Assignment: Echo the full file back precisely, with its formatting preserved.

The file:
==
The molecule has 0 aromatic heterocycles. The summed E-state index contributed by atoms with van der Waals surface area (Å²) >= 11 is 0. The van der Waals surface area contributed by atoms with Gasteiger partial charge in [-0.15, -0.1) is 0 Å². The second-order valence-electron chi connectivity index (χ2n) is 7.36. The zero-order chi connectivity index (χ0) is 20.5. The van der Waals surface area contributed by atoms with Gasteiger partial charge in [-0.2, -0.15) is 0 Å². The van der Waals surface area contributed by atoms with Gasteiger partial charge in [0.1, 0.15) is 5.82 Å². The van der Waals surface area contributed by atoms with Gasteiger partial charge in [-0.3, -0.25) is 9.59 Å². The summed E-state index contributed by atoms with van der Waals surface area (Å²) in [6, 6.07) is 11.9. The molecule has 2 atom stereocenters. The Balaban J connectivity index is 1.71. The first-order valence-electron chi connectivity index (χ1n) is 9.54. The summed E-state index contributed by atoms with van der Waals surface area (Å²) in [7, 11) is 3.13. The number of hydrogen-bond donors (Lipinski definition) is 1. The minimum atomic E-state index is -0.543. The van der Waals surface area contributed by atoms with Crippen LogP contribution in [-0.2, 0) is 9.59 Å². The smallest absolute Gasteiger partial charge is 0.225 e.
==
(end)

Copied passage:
The molecule has 0 aromatic heterocycles. The summed E-state index contributed by atoms with van der Waals surface area (Å²) >= 11 is 0. The van der Waals surface area contributed by atoms with Gasteiger partial charge in [-0.15, -0.1) is 0 Å². The second-order valence-electron chi connectivity index (χ2n) is 7.36. The zero-order chi connectivity index (χ0) is 20.5. The van der Waals surface area contributed by atoms with Gasteiger partial charge in [-0.2, -0.15) is 0 Å². The van der Waals surface area contributed by atoms with Gasteiger partial charge in [0.1, 0.15) is 5.82 Å². The van der Waals surface area contributed by atoms with Gasteiger partial charge in [-0.3, -0.25) is 9.59 Å². The summed E-state index contributed by atoms with van der Waals surface area (Å²) in [6, 6.07) is 11.9. The molecule has 2 atom stereocenters. The Balaban J connectivity index is 1.71. The first-order valence-electron chi connectivity index (χ1n) is 9.54. The summed E-state index contributed by atoms with van der Waals surface area (Å²) in [7, 11) is 3.13. The number of hydrogen-bond donors (Lipinski definition) is 1. The minimum atomic E-state index is -0.543. The van der Waals surface area contributed by atoms with Crippen LogP contribution in [-0.2, 0) is 9.59 Å². The smallest absolute Gasteiger partial charge is 0.225 e.